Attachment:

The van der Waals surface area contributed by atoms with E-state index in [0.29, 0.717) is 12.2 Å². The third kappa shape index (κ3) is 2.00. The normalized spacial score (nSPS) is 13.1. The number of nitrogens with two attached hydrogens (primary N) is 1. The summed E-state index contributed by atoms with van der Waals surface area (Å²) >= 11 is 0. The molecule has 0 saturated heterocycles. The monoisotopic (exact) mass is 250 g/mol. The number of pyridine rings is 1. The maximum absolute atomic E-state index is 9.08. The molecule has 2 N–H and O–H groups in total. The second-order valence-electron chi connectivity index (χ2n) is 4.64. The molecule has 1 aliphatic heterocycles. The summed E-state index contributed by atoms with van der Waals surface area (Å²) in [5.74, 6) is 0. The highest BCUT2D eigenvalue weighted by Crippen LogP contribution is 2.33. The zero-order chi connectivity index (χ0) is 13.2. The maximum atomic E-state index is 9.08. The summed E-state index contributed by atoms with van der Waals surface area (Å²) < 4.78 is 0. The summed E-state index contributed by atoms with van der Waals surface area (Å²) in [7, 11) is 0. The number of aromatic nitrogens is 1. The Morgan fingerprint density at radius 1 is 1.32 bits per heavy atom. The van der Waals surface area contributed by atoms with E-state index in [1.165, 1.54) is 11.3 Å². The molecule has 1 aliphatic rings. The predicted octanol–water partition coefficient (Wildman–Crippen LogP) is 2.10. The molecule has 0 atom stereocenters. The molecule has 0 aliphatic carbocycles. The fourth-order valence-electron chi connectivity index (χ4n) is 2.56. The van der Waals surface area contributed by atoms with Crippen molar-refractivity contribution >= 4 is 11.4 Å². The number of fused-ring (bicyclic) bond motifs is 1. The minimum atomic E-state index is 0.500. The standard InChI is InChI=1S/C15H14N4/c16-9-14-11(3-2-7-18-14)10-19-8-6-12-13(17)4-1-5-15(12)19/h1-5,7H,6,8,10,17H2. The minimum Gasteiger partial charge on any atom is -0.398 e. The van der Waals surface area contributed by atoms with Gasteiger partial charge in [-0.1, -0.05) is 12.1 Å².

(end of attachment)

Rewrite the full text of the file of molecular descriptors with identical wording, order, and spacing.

The van der Waals surface area contributed by atoms with E-state index in [0.29, 0.717) is 12.2 Å². The third kappa shape index (κ3) is 2.00. The normalized spacial score (nSPS) is 13.1. The number of nitrogens with two attached hydrogens (primary N) is 1. The summed E-state index contributed by atoms with van der Waals surface area (Å²) >= 11 is 0. The molecule has 0 saturated heterocycles. The monoisotopic (exact) mass is 250 g/mol. The number of pyridine rings is 1. The maximum absolute atomic E-state index is 9.08. The molecule has 2 N–H and O–H groups in total. The second-order valence-electron chi connectivity index (χ2n) is 4.64. The molecule has 1 aliphatic heterocycles. The summed E-state index contributed by atoms with van der Waals surface area (Å²) in [5.74, 6) is 0. The highest BCUT2D eigenvalue weighted by Crippen LogP contribution is 2.33. The zero-order chi connectivity index (χ0) is 13.2. The maximum atomic E-state index is 9.08. The summed E-state index contributed by atoms with van der Waals surface area (Å²) < 4.78 is 0. The summed E-state index contributed by atoms with van der Waals surface area (Å²) in [7, 11) is 0. The number of aromatic nitrogens is 1. The Morgan fingerprint density at radius 1 is 1.32 bits per heavy atom. The van der Waals surface area contributed by atoms with E-state index in [1.165, 1.54) is 11.3 Å². The molecule has 1 aliphatic rings. The predicted octanol–water partition coefficient (Wildman–Crippen LogP) is 2.10. The molecule has 0 atom stereocenters. The molecule has 0 aliphatic carbocycles. The fourth-order valence-electron chi connectivity index (χ4n) is 2.56. The van der Waals surface area contributed by atoms with Crippen molar-refractivity contribution >= 4 is 11.4 Å². The number of fused-ring (bicyclic) bond motifs is 1. The minimum atomic E-state index is 0.500. The standard InChI is InChI=1S/C15H14N4/c16-9-14-11(3-2-7-18-14)10-19-8-6-12-13(17)4-1-5-15(12)19/h1-5,7H,6,8,10,17H2. The minimum Gasteiger partial charge on any atom is -0.398 e. The van der Waals surface area contributed by atoms with Gasteiger partial charge in [-0.1, -0.05) is 12.1 Å².